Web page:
One often-overlooked component of the chainsaw is the guide bar. If it is not properly maintained, it will decrease the saw’s efficiency and damage the chain. Most guide bar problems are caused by one of three things: incorrect chain tension, lack of lubrication, and accidents or irregular operating techniques.
Inspect the bar regularly to insure that it is flat, the rails are straight, and that there is no unusual wear. Every time you clean or replace a chain, flip the bar over. This will insure that normal wear occurs evenly on both sides of the bar. At the same time, run a flat file across the flat sides of the bar to remove any burrs or wire edges from the rails.
Clean the groove with a screwdriver narrow enough to reach to the bottom of the groove to remove any debris before putting the chain back on. With the chain on, check for wear to the groove by holding a straightedge along the bar body and against a cutter side plate. A good groove will hold the chain straight, leaving a small gap between the straightedge and the bar body. A worn groove will let the chain lean until the straightedge is flush with the bar body.
Replace the bar if the groove is worn, if the rails are uneven, if metal on the bar has turned blue from overheating, or if the bar is bent, cracked, or otherwise damaged.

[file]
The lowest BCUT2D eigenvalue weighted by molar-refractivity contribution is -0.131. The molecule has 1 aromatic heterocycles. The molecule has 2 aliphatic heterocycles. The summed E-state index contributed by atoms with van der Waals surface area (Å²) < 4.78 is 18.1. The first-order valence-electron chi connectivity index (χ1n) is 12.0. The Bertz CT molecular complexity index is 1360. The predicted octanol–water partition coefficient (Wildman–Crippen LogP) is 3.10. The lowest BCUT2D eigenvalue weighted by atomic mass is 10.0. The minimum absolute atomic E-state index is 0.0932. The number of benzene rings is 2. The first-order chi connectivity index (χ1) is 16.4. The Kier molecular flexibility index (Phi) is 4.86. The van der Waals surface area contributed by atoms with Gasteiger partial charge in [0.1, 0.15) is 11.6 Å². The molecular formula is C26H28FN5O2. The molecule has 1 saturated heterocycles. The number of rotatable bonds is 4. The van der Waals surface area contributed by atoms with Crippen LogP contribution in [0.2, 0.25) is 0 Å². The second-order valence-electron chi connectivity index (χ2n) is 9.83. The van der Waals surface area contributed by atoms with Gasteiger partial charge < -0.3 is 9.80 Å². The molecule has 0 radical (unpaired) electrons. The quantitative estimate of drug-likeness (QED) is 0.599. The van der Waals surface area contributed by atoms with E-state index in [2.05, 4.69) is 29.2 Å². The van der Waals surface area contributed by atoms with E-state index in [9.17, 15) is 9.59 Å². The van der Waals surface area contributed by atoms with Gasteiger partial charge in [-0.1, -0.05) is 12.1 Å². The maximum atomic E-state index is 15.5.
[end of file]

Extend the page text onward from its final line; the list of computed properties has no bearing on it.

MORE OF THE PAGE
Finally, bar manufacturers recommend that you keep the nose sprocket lubricated. Add grease every time you refuel the saw and keep the grease hole free of dirt and debris. Turn the sprocket while pumping the grease until you see clean grease coming out from around the nose-sprocket teeth on the guide bar. Although bar manufacturers recommend this procedure, many professional loggers feel that excess grease increases the likelihood that sawdust will become stuck in the sprocket, causing damage. Everyone agrees, however, that if you do start adding grease, you should continue to do so every time you refuel.
Tricks of the Trade is provided courtesy of the Forest and Wood Products Institute at Mount Wachusett Community College in Gardner, Massachusetts. Information for this article comes from the Game of Logging training program.